In another part of the town, near Sneinton Church, another girl came to the door to look at the night. She was tall and slender, dressed with the severe accuracy which marks the girl of superior culture. Her hair was arranged with simplicity about the long, pale, cleanly cut face. She leaned forward very slightly to glance down the street, listening. She very carefully preserved the appearance of having come quite casually to the door, yet she lingered and lingered and stood very still to listen when she heard a footstep, but when it proved to be only a common man, she drew herself up proudly and looked with a small smile over his head. He hesitated to glance into the open hall, lighted so spaciously with a scarlet-shaded lamp, and at the slim girl in brown silk lifted up before the light. But she, she looked over his head. He passed on.
Presently she started and hung in suspense. Somebody was crossing the road. She ran down the steps in a pretty welcome, not effuse, saying in quick, but accurately articulated words: "Will! I began to think you'd gone to the fair. I came out to listen to it. I felt almost sure you'd gone. You're coming in, aren't you?" She waited a moment anxiously. "We expect you to dinner, you know," she added wistfully.
The man, who had a short face and spoke with his lip curling up on one side, in a drawling speech with ironically exaggerated intonation, replied after a short hesitation:
"I'm awfully sorry, I am, straight, Lois. It's a shame. I've got to go round to the biz. Man proposes - the devil disposes." He turned aside with irony in the darkness.
"But surely, Will!" remonstrated the girl, keenly disappointed.
"Fact, Lois! - I feel wild about it myself. But I've got to go down to the works. They may be getting a bit warm down there, you know" - he jerked his head in the direction of the fair. "If the Lambs get frisky! - they're a bit off about the work, and they'd just be in their element if they could set a lighted match to something - "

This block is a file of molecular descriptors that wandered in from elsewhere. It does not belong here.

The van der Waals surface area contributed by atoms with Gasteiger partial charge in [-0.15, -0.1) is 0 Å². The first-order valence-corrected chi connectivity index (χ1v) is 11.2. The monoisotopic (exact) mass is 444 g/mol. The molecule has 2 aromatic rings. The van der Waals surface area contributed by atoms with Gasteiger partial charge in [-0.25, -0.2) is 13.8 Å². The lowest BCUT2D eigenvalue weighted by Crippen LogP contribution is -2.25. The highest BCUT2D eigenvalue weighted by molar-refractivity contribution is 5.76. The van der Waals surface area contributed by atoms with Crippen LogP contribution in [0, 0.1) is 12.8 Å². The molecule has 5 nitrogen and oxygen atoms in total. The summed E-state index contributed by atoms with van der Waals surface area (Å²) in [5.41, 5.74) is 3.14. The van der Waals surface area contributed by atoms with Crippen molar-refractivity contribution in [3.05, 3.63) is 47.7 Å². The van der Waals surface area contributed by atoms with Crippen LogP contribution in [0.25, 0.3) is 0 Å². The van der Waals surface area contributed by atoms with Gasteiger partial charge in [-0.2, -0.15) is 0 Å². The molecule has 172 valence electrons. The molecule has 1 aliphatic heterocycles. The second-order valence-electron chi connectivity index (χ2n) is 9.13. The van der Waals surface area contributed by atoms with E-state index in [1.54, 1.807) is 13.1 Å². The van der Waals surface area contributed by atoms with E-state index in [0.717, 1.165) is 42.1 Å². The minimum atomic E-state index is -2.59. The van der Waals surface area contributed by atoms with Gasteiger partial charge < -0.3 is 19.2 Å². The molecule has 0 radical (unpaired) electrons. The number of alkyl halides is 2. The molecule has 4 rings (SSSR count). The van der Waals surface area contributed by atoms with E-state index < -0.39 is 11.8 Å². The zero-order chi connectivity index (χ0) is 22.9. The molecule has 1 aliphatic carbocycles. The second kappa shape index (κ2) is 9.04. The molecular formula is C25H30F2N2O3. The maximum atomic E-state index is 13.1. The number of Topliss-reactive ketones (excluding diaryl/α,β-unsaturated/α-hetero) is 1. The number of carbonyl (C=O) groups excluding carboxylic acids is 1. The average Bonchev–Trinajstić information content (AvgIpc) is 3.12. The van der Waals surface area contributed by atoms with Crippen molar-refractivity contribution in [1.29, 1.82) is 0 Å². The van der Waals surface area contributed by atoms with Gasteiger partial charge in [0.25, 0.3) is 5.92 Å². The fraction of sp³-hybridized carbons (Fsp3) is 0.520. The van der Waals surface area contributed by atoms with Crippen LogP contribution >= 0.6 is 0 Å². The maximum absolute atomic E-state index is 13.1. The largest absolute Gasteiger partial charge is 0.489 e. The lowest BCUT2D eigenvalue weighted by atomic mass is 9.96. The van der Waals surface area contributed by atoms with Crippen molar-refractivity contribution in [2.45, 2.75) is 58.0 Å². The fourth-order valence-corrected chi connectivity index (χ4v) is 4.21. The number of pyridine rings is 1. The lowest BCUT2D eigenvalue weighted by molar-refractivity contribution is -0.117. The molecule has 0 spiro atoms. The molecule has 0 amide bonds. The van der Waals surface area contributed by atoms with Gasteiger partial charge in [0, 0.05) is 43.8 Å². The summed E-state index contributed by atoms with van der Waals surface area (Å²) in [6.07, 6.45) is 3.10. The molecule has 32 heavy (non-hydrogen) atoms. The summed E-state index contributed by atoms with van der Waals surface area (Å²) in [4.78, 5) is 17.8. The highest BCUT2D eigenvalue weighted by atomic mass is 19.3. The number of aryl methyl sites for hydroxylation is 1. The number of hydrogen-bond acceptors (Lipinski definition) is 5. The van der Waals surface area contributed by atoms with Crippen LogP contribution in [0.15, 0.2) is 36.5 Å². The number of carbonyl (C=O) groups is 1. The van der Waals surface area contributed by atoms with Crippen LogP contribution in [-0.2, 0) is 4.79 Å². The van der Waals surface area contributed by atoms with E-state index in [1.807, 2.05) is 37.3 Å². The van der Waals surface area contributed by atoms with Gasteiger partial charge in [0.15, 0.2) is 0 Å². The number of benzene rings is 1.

"Will, you don't think - !" exclaimed the girl, laying her hand on his arm in the true fashion of romance, and looking up at him earnestly.
"Dad's not sure," he replied, looking down at her with gravity. They remained in this attitude for a moment, then he said:
"I might stop a bit. It's all right for an hour, I should think."
She looked at him earnestly, then said in tones of deep disappointment and of fortitude: "No, Will, you must go. You'd better go - "
"It's a shame!" he murmured, standing a moment at a loose end. Then, glancing down the street to see he was alone, he put his arm round her waist and said in a difficult voice: "How goes it?"
She let him keep her for a moment, then he kissed her as if afraid of what he was doing. They were both uncomfortable.
"Well - !" he said at length.
"Good night!" she said, setting him free to go.
He hung a moment near her, as if ashamed. Then "Good night," he answered, and he broke away. She listened to his footsteps in the night, before composing herself to turn indoors.
"Helloa!" said her father, glancing over his paper as she entered the dining-room. "What's up, then?"
"Oh, nothing," she replied, in her calm tones. "Will won't be here to dinner tonight."
"What, gone to the fair?"
"Oh! What's got him then?"
Lois looked at her father, and answered:
"He's gone down to the factory. They are afraid of the hands."
Her father looked at her closely.
"Oh, aye!" he answered, undecided, and they sat down to dinner.